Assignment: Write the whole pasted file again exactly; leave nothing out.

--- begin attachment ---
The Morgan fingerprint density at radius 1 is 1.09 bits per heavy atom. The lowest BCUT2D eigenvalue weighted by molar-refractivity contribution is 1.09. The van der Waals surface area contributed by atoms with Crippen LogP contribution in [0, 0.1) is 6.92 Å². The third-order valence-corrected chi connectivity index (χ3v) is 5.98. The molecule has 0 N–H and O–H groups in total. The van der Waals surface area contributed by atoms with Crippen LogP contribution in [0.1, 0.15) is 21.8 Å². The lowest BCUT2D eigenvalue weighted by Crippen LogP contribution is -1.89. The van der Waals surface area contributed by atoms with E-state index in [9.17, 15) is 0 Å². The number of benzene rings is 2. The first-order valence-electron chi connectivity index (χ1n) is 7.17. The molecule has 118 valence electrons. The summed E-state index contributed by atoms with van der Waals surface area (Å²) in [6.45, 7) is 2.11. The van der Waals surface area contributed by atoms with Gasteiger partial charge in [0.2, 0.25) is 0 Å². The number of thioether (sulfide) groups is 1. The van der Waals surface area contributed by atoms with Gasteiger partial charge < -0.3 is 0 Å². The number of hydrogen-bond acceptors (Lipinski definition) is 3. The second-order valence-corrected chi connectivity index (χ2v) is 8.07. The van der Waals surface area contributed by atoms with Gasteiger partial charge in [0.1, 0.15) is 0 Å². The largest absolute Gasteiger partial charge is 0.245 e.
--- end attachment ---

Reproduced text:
The Morgan fingerprint density at radius 1 is 1.09 bits per heavy atom. The lowest BCUT2D eigenvalue weighted by molar-refractivity contribution is 1.09. The van der Waals surface area contributed by atoms with Crippen LogP contribution in [0, 0.1) is 6.92 Å². The third-order valence-corrected chi connectivity index (χ3v) is 5.98. The molecule has 0 N–H and O–H groups in total. The van der Waals surface area contributed by atoms with Crippen LogP contribution in [0.1, 0.15) is 21.8 Å². The lowest BCUT2D eigenvalue weighted by Crippen LogP contribution is -1.89. The van der Waals surface area contributed by atoms with E-state index in [9.17, 15) is 0 Å². The number of benzene rings is 2. The first-order valence-electron chi connectivity index (χ1n) is 7.17. The molecule has 118 valence electrons. The summed E-state index contributed by atoms with van der Waals surface area (Å²) in [6.45, 7) is 2.11. The van der Waals surface area contributed by atoms with Gasteiger partial charge in [0.2, 0.25) is 0 Å². The number of thioether (sulfide) groups is 1. The van der Waals surface area contributed by atoms with Gasteiger partial charge < -0.3 is 0 Å². The number of hydrogen-bond acceptors (Lipinski definition) is 3. The second-order valence-corrected chi connectivity index (χ2v) is 8.07. The van der Waals surface area contributed by atoms with Gasteiger partial charge in [0.1, 0.15) is 0 Å². The largest absolute Gasteiger partial charge is 0.245 e.